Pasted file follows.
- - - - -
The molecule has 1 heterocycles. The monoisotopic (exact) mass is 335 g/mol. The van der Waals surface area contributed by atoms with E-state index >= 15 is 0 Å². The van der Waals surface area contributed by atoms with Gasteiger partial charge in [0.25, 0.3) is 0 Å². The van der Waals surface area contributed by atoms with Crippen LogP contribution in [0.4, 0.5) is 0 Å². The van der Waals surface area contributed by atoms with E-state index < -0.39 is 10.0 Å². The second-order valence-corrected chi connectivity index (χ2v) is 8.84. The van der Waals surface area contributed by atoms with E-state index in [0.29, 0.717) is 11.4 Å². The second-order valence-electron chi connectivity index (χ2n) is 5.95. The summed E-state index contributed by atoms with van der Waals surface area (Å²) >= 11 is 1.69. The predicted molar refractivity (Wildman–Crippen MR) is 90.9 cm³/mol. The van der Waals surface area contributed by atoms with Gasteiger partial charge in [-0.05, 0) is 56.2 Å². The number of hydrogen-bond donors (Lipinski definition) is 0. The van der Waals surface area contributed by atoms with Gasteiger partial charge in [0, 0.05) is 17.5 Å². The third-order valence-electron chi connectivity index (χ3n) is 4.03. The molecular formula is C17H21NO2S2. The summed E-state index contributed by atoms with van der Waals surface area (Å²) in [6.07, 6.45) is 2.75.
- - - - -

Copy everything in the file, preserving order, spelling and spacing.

The molecule has 1 heterocycles. The monoisotopic (exact) mass is 335 g/mol. The van der Waals surface area contributed by atoms with E-state index >= 15 is 0 Å². The van der Waals surface area contributed by atoms with Gasteiger partial charge in [0.25, 0.3) is 0 Å². The van der Waals surface area contributed by atoms with Crippen LogP contribution in [0.4, 0.5) is 0 Å². The van der Waals surface area contributed by atoms with E-state index < -0.39 is 10.0 Å². The second-order valence-corrected chi connectivity index (χ2v) is 8.84. The van der Waals surface area contributed by atoms with E-state index in [0.29, 0.717) is 11.4 Å². The second-order valence-electron chi connectivity index (χ2n) is 5.95. The summed E-state index contributed by atoms with van der Waals surface area (Å²) >= 11 is 1.69. The predicted molar refractivity (Wildman–Crippen MR) is 90.9 cm³/mol. The van der Waals surface area contributed by atoms with Gasteiger partial charge in [-0.05, 0) is 56.2 Å². The number of hydrogen-bond donors (Lipinski definition) is 0. The van der Waals surface area contributed by atoms with Gasteiger partial charge in [0, 0.05) is 17.5 Å². The third-order valence-electron chi connectivity index (χ3n) is 4.03. The molecular formula is C17H21NO2S2. The summed E-state index contributed by atoms with van der Waals surface area (Å²) in [6.07, 6.45) is 2.75.